CARRIE: Yeah, Unfortunately, Facebook is just so huge, and the bigger the group, the worse it is, right? So it's almost like you're a little better off having in a group of like, 3000 or 4000 people because I think there's enough information there but doesn't get overwhelmed by the volume. But everything has value to it.
BONNIE: Now that you've interviewed over 70 mostly women physicians, is there anything that surprised you about their hustles. Have you seen themes? And I guess I'm just trying to get a sense of how my readers can be expected to listen to, you know, the women saying what they're doing.
CARRIE: I think a lot of people have found that there's some passion that they've always had in their life that they want to get back to, or there's some passion that ends up being an offshoot of something that they're doing professionally. For example, I'm thinking off the top of my head, MakeMerry is a lingerie company that I interviewed the founder--I do believe her name is Doctor Katie Deming--and I interviewed her on the show. She was a radiation oncologist, and she found that there were women coming into her clinic with breast cancer who were having really sensitive skin issues and they couldn't wear regular lingerie.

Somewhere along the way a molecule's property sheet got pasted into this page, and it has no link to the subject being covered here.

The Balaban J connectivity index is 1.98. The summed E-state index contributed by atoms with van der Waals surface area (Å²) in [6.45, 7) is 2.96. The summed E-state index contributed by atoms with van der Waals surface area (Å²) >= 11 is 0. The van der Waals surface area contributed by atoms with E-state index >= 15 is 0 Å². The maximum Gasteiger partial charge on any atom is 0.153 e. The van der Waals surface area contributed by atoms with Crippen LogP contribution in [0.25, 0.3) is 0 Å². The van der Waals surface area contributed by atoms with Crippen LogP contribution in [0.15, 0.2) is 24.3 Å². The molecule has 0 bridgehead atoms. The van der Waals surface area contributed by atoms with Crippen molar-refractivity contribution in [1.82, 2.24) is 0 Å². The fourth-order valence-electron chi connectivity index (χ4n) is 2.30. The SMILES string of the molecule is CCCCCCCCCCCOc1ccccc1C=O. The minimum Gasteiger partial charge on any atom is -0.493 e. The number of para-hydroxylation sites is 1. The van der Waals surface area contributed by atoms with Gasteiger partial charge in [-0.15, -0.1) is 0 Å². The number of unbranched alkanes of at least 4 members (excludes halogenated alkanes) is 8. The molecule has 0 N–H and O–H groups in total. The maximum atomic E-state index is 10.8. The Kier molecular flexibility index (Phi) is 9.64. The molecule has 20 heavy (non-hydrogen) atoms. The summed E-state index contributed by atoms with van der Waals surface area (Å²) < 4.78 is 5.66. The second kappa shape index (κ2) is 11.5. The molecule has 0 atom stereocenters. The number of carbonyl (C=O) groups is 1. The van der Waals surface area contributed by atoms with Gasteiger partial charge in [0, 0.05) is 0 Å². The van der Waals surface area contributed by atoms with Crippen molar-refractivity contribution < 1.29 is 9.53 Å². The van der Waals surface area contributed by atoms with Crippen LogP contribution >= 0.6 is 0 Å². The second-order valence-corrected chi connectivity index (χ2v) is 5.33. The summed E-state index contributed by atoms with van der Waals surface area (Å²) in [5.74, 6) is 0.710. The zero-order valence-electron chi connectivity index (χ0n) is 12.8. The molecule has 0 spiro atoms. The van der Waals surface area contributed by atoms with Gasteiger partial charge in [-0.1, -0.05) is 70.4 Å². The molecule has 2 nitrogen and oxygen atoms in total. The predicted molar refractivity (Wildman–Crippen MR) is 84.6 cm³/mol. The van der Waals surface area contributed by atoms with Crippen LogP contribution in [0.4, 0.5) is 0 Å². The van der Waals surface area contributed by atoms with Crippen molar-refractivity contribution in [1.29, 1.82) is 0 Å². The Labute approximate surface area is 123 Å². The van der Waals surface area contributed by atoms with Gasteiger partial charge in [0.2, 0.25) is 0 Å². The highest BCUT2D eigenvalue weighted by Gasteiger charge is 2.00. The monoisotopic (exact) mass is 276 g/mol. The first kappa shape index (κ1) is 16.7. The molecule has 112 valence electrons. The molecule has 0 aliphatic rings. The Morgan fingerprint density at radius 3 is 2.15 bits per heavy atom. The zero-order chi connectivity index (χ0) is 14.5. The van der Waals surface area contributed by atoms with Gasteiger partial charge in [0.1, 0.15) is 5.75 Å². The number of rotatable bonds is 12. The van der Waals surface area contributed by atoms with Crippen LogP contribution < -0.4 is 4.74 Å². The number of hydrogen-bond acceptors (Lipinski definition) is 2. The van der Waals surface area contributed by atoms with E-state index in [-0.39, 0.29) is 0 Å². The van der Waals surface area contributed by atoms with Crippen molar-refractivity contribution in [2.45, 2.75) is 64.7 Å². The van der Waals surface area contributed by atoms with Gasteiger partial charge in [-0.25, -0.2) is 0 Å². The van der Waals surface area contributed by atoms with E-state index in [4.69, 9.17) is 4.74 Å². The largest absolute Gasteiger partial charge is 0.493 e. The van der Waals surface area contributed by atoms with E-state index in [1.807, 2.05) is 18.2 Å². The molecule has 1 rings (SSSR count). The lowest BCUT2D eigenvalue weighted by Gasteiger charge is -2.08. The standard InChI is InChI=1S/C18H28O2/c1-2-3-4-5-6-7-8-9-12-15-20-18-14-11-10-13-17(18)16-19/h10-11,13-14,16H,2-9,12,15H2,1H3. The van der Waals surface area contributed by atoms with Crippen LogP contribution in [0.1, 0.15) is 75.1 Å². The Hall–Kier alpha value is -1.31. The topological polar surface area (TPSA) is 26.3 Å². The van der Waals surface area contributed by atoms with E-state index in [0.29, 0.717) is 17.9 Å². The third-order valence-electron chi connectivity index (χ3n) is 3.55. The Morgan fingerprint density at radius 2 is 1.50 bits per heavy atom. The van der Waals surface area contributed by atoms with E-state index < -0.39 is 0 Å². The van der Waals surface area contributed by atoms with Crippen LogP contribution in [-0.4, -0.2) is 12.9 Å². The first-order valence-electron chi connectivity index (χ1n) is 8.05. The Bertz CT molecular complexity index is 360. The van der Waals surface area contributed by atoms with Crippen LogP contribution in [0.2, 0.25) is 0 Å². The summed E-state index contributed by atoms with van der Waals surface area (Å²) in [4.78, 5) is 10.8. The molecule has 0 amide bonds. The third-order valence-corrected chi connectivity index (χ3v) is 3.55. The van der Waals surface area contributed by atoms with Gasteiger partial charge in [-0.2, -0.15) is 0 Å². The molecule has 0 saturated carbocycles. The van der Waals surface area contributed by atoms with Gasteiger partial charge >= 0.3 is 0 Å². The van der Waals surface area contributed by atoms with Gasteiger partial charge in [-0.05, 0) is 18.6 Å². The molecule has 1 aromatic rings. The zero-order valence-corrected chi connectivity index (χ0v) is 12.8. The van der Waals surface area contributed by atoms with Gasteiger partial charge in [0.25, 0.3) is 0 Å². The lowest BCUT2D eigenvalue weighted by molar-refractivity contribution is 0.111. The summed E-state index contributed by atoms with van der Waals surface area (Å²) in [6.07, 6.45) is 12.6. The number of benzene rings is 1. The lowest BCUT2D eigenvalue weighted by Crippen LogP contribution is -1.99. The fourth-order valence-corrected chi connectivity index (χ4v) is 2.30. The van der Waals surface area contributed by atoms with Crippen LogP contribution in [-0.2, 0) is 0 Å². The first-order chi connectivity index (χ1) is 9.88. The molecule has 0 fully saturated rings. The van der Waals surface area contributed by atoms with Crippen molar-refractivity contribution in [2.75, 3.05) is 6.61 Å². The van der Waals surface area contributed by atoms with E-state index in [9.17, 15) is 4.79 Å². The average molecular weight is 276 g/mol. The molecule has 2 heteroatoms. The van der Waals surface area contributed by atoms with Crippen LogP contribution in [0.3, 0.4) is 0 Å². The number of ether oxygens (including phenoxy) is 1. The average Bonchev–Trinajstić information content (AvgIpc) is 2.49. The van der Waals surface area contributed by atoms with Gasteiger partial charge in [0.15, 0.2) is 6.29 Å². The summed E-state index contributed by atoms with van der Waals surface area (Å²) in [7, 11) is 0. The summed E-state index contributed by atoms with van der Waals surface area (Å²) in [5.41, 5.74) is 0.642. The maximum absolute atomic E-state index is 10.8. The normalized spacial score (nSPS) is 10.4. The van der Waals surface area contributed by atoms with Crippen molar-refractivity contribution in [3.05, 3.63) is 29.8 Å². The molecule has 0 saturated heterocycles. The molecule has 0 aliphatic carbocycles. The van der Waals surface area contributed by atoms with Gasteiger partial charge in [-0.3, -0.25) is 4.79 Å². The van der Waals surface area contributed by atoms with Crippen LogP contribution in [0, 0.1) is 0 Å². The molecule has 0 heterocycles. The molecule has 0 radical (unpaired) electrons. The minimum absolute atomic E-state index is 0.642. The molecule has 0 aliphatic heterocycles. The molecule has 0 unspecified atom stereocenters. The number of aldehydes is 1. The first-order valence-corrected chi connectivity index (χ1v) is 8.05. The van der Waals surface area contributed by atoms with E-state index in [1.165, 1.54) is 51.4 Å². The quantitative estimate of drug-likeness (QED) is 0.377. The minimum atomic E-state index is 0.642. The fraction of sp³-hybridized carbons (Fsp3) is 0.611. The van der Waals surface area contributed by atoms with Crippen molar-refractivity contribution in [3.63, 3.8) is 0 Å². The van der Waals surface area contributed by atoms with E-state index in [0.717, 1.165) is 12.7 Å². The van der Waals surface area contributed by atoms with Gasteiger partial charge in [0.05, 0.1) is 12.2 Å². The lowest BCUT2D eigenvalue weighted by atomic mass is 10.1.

Apparently, they make this lingerie for people with these problems that are really frumpy and ugly, and she was like, “Well, this is horrible.” A 40 year old woman is coming in, and she wants something comfortable and pretty. So she had a passion in her past for fashion design; she's always been really fascinated by that. I don't think she had ever really done it professionally, but just almost as a hobby or just something that she liked to think about and read about that sort of thing that she decided these ladies need a garment. I know what kind of government they need. I'm interested in making items, fashion items, I guess, and twisting all that into something that's both an offshoot of her passion personally and also of her professional work.